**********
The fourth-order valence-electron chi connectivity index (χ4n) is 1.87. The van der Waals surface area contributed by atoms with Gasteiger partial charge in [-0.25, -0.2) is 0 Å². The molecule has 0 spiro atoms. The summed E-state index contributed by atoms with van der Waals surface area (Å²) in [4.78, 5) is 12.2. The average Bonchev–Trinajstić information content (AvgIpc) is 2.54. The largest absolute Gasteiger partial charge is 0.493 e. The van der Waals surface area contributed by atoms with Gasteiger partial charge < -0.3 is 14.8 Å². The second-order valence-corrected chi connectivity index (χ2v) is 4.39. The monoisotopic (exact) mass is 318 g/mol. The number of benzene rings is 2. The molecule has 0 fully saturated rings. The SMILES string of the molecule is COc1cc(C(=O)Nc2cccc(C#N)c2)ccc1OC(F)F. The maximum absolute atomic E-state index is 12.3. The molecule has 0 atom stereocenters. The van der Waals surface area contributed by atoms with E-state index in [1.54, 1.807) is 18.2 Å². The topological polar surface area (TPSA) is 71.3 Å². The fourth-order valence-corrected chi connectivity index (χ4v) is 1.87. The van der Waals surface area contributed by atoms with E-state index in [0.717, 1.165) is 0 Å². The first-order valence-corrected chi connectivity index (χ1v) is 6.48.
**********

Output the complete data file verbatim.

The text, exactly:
The fourth-order valence-electron chi connectivity index (χ4n) is 1.87. The van der Waals surface area contributed by atoms with Gasteiger partial charge in [-0.25, -0.2) is 0 Å². The molecule has 0 spiro atoms. The summed E-state index contributed by atoms with van der Waals surface area (Å²) in [4.78, 5) is 12.2. The average Bonchev–Trinajstić information content (AvgIpc) is 2.54. The largest absolute Gasteiger partial charge is 0.493 e. The van der Waals surface area contributed by atoms with Gasteiger partial charge < -0.3 is 14.8 Å². The second-order valence-corrected chi connectivity index (χ2v) is 4.39. The monoisotopic (exact) mass is 318 g/mol. The number of benzene rings is 2. The molecule has 0 fully saturated rings. The SMILES string of the molecule is COc1cc(C(=O)Nc2cccc(C#N)c2)ccc1OC(F)F. The maximum absolute atomic E-state index is 12.3. The molecule has 0 atom stereocenters. The van der Waals surface area contributed by atoms with E-state index in [1.54, 1.807) is 18.2 Å². The topological polar surface area (TPSA) is 71.3 Å². The fourth-order valence-corrected chi connectivity index (χ4v) is 1.87. The van der Waals surface area contributed by atoms with E-state index in [0.717, 1.165) is 0 Å². The first-order valence-corrected chi connectivity index (χ1v) is 6.48.